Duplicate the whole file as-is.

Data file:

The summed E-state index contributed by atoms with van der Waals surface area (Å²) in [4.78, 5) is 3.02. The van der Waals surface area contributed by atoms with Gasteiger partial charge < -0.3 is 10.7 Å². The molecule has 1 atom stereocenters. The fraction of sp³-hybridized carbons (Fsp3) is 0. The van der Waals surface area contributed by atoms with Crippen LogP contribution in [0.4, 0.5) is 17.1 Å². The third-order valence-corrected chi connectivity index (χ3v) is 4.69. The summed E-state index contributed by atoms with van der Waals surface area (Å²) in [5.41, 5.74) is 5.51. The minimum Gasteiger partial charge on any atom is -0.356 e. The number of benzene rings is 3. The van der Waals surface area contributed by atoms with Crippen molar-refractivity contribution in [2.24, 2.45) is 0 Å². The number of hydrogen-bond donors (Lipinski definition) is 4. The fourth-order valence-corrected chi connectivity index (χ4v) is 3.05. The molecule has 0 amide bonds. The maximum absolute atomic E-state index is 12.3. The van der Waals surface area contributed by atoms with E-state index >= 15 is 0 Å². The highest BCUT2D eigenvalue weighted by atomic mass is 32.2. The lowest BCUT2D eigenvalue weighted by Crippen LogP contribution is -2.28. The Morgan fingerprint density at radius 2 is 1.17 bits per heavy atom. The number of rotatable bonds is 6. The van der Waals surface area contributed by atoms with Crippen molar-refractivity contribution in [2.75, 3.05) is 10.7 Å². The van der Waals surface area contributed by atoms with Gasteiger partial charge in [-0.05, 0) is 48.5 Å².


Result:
The summed E-state index contributed by atoms with van der Waals surface area (Å²) in [4.78, 5) is 3.02. The van der Waals surface area contributed by atoms with Gasteiger partial charge < -0.3 is 10.7 Å². The molecule has 1 atom stereocenters. The fraction of sp³-hybridized carbons (Fsp3) is 0. The van der Waals surface area contributed by atoms with Crippen LogP contribution in [0.4, 0.5) is 17.1 Å². The third-order valence-corrected chi connectivity index (χ3v) is 4.69. The summed E-state index contributed by atoms with van der Waals surface area (Å²) in [5.41, 5.74) is 5.51. The minimum Gasteiger partial charge on any atom is -0.356 e. The number of benzene rings is 3. The van der Waals surface area contributed by atoms with Crippen molar-refractivity contribution in [2.24, 2.45) is 0 Å². The number of hydrogen-bond donors (Lipinski definition) is 4. The fourth-order valence-corrected chi connectivity index (χ4v) is 3.05. The molecule has 0 amide bonds. The maximum absolute atomic E-state index is 12.3. The van der Waals surface area contributed by atoms with E-state index >= 15 is 0 Å². The highest BCUT2D eigenvalue weighted by atomic mass is 32.2. The lowest BCUT2D eigenvalue weighted by Crippen LogP contribution is -2.28. The Morgan fingerprint density at radius 2 is 1.17 bits per heavy atom. The number of rotatable bonds is 6. The van der Waals surface area contributed by atoms with Crippen molar-refractivity contribution in [2.75, 3.05) is 10.7 Å². The van der Waals surface area contributed by atoms with Gasteiger partial charge in [-0.05, 0) is 48.5 Å².